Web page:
Brook Andrew (Sydney, 1970) is one of the most acknowledged contemporary artists from Australia in the world, and who has intentionally placed his country at the centre of a public inquiry. Tackling themes that span post-colonialism and the legacy of modernism, Andrew challenges the otherwise dominating (Western) voices in the narration of history, reclaiming the rights and stolen past of indigenous people. His large-scale installations combine various media and vernacular objects, often relying on archival documentation to convey the message that truth, memory and meaning have several colours and sounds; to be discovered outside the mainstream sources of power. For this purpose, he engages with various communities and collections, bringing to life untold and sometime controversial stories and asking audiences to reinterpret established viewpoints.
A recent example in this direction is his curatorial intervention to the Van Abbemuseum’s collection and archive, which proposed a new world timeline. The exhibition, entitled Ahy-kon-uh-klas-tik (2017) – the phonetic spelling of the word ‘iconoclasm’ – put together a selection of works from the museum’s collection and library (including Pablo Picasso, El Lissitzky, Yael Bartana, Gabriel Orozco, Mike Kelley and Gilbert and George, to mention but a few) alongside materials from the archive of the artist; both popular and official documents of the colonial project in the global south.
Archival documentation is at the core of another renown installation, Vox: Beyond Tasmania (2013), currently on show at the National Gallery of Victoria Australia, within the exhibition Colony: Frontier Wars. As the artist expressed in a statement: “This archival sculpture reflects on a 1909 book on Tasmanian aboriginal skulls documented from mainly personal collections by Richard Berry from the University of Melbourne. These skulls were collected as trophies and were recorded by Berry as a great concern as Tasmanian Aboriginal people were seen as becoming extinct. The other archival material and human skeleton tie together a global concern for the international trade in human remains. The gramophone horn amplifies this voice. The gruesome stories of how Aboriginal people were treated, their bones traded internationally is the main focus of this sculpture.” (Andrew, 2013)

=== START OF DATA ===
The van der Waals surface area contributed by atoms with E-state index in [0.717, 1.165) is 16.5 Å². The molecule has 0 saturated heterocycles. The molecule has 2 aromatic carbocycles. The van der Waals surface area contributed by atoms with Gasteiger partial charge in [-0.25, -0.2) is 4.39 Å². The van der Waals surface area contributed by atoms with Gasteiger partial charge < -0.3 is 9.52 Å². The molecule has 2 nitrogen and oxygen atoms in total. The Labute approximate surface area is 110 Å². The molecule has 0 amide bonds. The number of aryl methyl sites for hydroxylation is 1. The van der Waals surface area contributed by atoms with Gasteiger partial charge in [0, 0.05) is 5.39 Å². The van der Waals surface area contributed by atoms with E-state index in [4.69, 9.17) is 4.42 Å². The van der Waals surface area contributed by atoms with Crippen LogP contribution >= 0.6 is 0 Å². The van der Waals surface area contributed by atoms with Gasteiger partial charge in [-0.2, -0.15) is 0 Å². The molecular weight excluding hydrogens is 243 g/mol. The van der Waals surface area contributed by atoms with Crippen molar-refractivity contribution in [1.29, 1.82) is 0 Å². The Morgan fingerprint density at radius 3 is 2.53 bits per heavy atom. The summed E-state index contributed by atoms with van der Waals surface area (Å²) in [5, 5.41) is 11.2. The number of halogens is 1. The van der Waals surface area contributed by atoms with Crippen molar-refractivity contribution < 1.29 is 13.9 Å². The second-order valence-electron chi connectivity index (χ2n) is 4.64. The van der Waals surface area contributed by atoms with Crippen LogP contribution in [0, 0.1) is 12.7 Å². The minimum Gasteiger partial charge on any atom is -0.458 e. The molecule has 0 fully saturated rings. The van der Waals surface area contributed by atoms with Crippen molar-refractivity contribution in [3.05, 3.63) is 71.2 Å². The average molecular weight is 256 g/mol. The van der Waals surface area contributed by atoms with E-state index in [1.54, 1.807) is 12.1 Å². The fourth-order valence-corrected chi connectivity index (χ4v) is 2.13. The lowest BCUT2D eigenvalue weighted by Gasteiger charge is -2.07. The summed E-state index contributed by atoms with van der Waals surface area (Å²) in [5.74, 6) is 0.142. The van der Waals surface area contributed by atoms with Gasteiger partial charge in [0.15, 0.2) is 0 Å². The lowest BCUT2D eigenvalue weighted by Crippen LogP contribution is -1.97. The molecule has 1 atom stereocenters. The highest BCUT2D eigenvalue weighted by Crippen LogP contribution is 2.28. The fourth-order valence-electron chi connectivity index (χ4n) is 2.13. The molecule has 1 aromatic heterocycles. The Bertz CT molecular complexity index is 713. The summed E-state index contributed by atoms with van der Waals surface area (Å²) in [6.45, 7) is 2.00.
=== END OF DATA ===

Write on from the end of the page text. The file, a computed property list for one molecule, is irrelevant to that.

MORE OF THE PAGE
Though the ability of Andrew is to address such complex topics in a thorough and critical manner, yet leaving space to irony as well, which is often instilled in the works in a clever and stimulating way. Its current exhibition at Roslyn Oxley9 Gallery, Sydney, SMASH IT, exemplifies this attitude by proposing a series of works that question the perceptions of history and identity, and the narratives associated with primitivism and colonialism. The title refers to the action of disrupting conventional ideas through humour, offering alternative angles of interpretation, in a mash up of discourses sourced from communication channels as diverse as the Internet, television, newspapers, museums and Andrew’s archive.
The display coincides with the artist’s participation in the 21st Biennale of Sydney, SUPERPOSITION: Art of Equilibrium and Engagement, where he presents What’s Left Behind (2018). The installation encompasses five sculptural vitrines representing the elements of water, air, fire, earth and metal. The piece is, in fact, a collaborative endeavour, since Andrew has invited four artists to respond to the concept of memory, to the tension between presence and absence and the transferability of both reality and meaning in objects. With this in mind, the contributing artists – Rushdi Anwar, Shiraz Bayjoo, Mayun Kiki and Vered Snear – have placed selected works from the collection of the Museum of Applied Arts and Sciences, Sydney, inside the vitrines, turning each sculptural installation into a self-contained archive.
Andrew has taken part in many international projects and received prestigious awards. He was a Photography Residencies Laurate at the musée du quai Branly, Paris (2016), and was assigned a Smithsonian Artist Research Fellowship, with the Smithsonian Institute, USA (2017). In 2014 he worked with the collections of the Museo Nacional Centro de Arte Reina Sofia, Museo de América and Museo Nacional de Antropología for the exhibition Really Useful Knowledge curated by WHW at the Museo Nacional Centro de Arte Reina Sofia. His installation for the 21st Biennale of Sydney is on display at the Museum of Contemporary Art Australia until June 11, 2018.
Featured Image: Brook Andrew, KILL PRIMITIVISM (2017). Courtesy of Roslyn Oxley9 gallery, Sydney.